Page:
“You have so much energy for people who have been awake for, like, a year!” cried Jean-Philip Grobler, leader of the Brooklyn band St. Lucia. He was addressing a crowd of developers and educators who had gathered at a Manhattan co-working space to create music education tools in a weekend hackathon. Many of the developers had skipped a night of sleep to work on their projects. But even the most exhausted rose to their feet and bopped to the music. They had a lot to celebrate: smart ideas, hard work and new connections.
The “Music Ed Hack” produced more than 40 music education tools in less than 24 hours (June 28-29). A joint effort of the music-streaming service Spotify and the New York City Department of Education, it also brought together three groups who rarely collaborate: educators, developers and the music industry. It was the NYCDOE’s first hackathon and appears to be the first-ever music education hackathon.
Spotify was the catalyst. “We’ve done a lot of hackathons and seen such creative things come out of them,” Kerry Steib, Spotify’s director of social responsibility told EdSurge. “We wanted to unleash that creativity onto something like music education and support the next generation of music makers and musicians.” The Swedish company’s U.S. operations are headquartered in Manhattan, making the New York City school system an obvious partner. (The event was co-sponsored by Spotify and InnovateNYC, an iZone initiative that, among other things, builds bridges to the entrepreneur and edtech communities.)
More than 300 people flowed in and out of co-working space Alley NYC over the course of the hackathon. About 170 were developers. The rest were designers or other helpers, business people and teachers. Some executives and teachers attended as mentors to give developers advice. Bob Lamont, who teaches performing arts at Manhattan’s Gramercy Arts High School, said his most frequent recommendation was to add assessment features. “I asked the developers, ‘How do we know the kids know it?’” he told EdSurge. “The apps should be fun, but also illustrate, ‘I know how to do xyz in terms of musical technique.’” Teachers also shared ideas during the hackathon’s open-mike session. Jamillah Seifullah, who teaches math at Brooklyn’s Pathways in Technology High School, a.k.a. P-TECH, used that time to request an app that would express math equations in sound waves.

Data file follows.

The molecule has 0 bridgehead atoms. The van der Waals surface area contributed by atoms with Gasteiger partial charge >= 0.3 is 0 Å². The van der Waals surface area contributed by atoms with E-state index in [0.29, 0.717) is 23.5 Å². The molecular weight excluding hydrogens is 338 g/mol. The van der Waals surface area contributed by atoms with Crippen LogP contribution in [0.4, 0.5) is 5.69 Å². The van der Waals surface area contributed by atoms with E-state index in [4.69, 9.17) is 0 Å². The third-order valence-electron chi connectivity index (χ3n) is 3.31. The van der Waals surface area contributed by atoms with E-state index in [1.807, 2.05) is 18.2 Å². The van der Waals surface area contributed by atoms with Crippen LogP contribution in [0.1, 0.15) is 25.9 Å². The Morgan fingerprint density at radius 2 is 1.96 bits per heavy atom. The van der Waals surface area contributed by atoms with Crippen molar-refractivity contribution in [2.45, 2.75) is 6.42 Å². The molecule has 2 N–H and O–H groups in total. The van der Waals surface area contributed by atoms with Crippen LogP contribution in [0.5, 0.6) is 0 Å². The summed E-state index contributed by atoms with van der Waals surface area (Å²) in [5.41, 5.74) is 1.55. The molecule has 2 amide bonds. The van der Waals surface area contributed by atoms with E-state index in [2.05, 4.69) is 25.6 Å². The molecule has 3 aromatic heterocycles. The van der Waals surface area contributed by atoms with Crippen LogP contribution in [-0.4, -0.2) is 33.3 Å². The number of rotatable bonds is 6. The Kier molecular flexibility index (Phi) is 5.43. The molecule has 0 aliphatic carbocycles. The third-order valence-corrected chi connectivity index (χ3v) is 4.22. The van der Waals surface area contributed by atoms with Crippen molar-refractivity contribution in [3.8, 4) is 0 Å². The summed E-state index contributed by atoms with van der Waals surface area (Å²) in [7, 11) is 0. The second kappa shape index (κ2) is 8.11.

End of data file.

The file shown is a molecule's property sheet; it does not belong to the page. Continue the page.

The hackathon kicked off Friday night. Developers learned about available tools and formed teams. They could add functionality to their apps via 14 application programming interfaces, including APIs from the Echo Nest, Peachnote and Spotify. Projects were due late Saturday afternoon. The tight turnaround allowed little rest. Roger Li, a Stuyvesant high schooler who participated in the hackathon, said he slept for three hours in a chair inside Alley NYC.
Despite the rush, the resulting projects were relatively polished and incredibly diverse. There were apps that focused on analyzing music, teaching music and making music. Sometimes music served as a bridge to another subject. One developer took Seifullah’s suggestion and built an app that lets users graph trigonometric functions and listen to corresponding sounds. Another app, “Poke A Text,” leverages rap and hip-hop lyrics to teach spelling, grammar and listening comprehension. Users listen to audio clips then translate the lyrics into grammatically correct English. “Map That Music!” links music to geography. Students can click on a world map to listen to songs from a particular country or listen to a song and guess where it originated.